ramdisk hdx=cdrom (force detection of an IDE/ATAPI CD-ROM drive)
   where hdx can be any of hda through hdh. Examples: hdc=1050,32,64  hdd=cdrom

If you would rather load the root/install disk from your second floppy drive:
   ramdisk root=/dev/fd1

In a pinch, you can boot your Linux system with a command like:
   mount root=/dev/hda1

DON'T SWITCH ANY DISKS YET! This prompt is just for entering extra parameters.
If you don't need to enter any parameters, hit ENTER to continue.

boot: 
Loading vmlinuz..........................Ready.
I can type ENTER on laptop to start booting, but still no log on laptop screen after "Ready".

Tried no vid card, no kb, no mouse: Got 4 beeps, no boot.

Replace ISA vidcard with nvidea tnt2 PCI vidcard. Now some messages show up on vga, like
ROM BIOS Copyright and BIOS version (G0.05.14), then the rest of the msgs go to laptop. And I dont see my SCSI disk
identification messages anymore.

And I can type on the laptop at the boot: prompt. So I press ENTER, get "Loading vmlinuz.........Ready"
The about a screenful of messages show up on the vga screen, and the box reboots. I have no time to read
the messages, and they dont show up on the laptop.

Actually, I managed to read
Uncompressing linux
booting the kernel

on the VGA befoor it rebooted. Wish there was a way to single-step! I tried hitting BREAK on my kb to freeze the display
but Im either not fast enough or it is disabled.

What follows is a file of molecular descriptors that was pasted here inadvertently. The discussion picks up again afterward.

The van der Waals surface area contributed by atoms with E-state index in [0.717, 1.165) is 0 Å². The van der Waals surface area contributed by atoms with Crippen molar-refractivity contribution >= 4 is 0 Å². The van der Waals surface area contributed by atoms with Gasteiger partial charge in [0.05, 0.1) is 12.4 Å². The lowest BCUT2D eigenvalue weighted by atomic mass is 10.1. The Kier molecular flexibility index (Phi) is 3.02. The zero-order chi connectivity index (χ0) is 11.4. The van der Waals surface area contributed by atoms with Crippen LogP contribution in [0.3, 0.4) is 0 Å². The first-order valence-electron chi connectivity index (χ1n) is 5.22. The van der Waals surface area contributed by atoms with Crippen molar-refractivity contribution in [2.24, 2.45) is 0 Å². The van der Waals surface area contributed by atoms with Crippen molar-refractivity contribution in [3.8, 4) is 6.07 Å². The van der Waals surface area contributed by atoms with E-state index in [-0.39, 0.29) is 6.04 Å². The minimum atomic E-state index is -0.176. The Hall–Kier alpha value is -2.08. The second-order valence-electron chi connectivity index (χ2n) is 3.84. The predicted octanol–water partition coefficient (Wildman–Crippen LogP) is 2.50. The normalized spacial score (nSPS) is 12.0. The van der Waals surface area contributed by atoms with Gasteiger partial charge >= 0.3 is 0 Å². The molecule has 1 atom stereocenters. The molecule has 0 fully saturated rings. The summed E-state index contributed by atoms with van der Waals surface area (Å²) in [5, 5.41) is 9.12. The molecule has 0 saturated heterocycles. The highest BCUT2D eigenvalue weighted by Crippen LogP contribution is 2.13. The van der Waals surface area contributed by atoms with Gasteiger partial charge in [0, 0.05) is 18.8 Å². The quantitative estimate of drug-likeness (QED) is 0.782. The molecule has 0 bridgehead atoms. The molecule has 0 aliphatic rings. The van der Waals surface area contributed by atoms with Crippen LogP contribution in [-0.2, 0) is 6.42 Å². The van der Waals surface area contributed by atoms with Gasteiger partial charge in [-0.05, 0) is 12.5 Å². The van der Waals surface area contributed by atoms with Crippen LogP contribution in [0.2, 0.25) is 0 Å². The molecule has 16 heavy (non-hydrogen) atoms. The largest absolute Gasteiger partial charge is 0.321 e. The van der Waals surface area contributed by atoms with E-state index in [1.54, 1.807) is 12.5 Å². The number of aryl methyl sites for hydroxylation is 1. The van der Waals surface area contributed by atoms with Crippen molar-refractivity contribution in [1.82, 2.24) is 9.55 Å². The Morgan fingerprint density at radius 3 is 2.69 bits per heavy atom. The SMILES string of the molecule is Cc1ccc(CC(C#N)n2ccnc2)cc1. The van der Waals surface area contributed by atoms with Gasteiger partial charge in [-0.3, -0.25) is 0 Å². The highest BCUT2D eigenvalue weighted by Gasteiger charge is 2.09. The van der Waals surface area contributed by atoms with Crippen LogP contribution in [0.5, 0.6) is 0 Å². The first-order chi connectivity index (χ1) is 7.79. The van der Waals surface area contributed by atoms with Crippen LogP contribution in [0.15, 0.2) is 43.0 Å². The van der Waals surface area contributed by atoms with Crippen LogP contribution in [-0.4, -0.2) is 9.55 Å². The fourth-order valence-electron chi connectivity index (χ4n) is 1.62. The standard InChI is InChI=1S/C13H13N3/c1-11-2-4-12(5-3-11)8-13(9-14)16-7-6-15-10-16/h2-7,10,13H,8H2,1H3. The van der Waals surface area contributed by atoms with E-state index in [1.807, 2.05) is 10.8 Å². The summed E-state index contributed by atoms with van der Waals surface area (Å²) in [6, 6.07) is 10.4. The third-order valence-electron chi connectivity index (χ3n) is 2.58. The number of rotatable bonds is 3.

Happy to read my adaptec is supported! I will take out the LAN (3c509 isa) and sound card (vibra16 ISA) and try again.
... Same thing, reboots.
 
Old 01-25-2005, 01:34 PM   #10
DaHammer
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Quote:
Originally posted by jnriopel
Tried the new .cfg. The laptop shows

I can type ENTER on laptop to start booting, but still no log on laptop screen after "Ready".
Hehe, I didn't mean type in ENTER. I meant hit your ENTER key on your laptop's PC. Anyway, I confirmed that the scsi.s kernel supports serial consoles, but I had to make an adjustment to get it to work. Apparently, the default line isn't used unless allow syslinux to time out and boot automatically. Sorry, I wasn't aware of that and had always just manually entered the kernel parameters at the boot: prompt like so:
Code:
boot: vmlinuz console=ttyS0,9600
Anyway, if you don't want to manually enter them as above, then add an append line to the syslinux.cfg file. Then syslinux will always append those parameters for you. Here's the new syslinux.cfg file with that done:
Code:
serial 0 9600
append console=ttyS0,9600
default vmlinuz ramdisk_size=7000 root=/dev/fd0u1440 vga=normal rw SLACK_KERNEL=scsi.s
prompt 1
timeout 6000
display message.txt
F1 f1.txt
F2 message.txt
#F3 f3.txt
#F4 f4.txt
#F5 f5.txt
#F6 f6.txt
#F7 f7.txt
label ramdisk
  kernel vmlinuz
  append vmlinuz ramdisk_size=7000 root=/dev/fd0u1440 vga=normal rw SLACK_KERNEL=scsi.s
label mount
  kernel vmlinuz
  append ramdisk_size=7000 ro
If you want to pass additional parameters, like I noticed you want to use the kernel debugging, then tack them onto the end like so: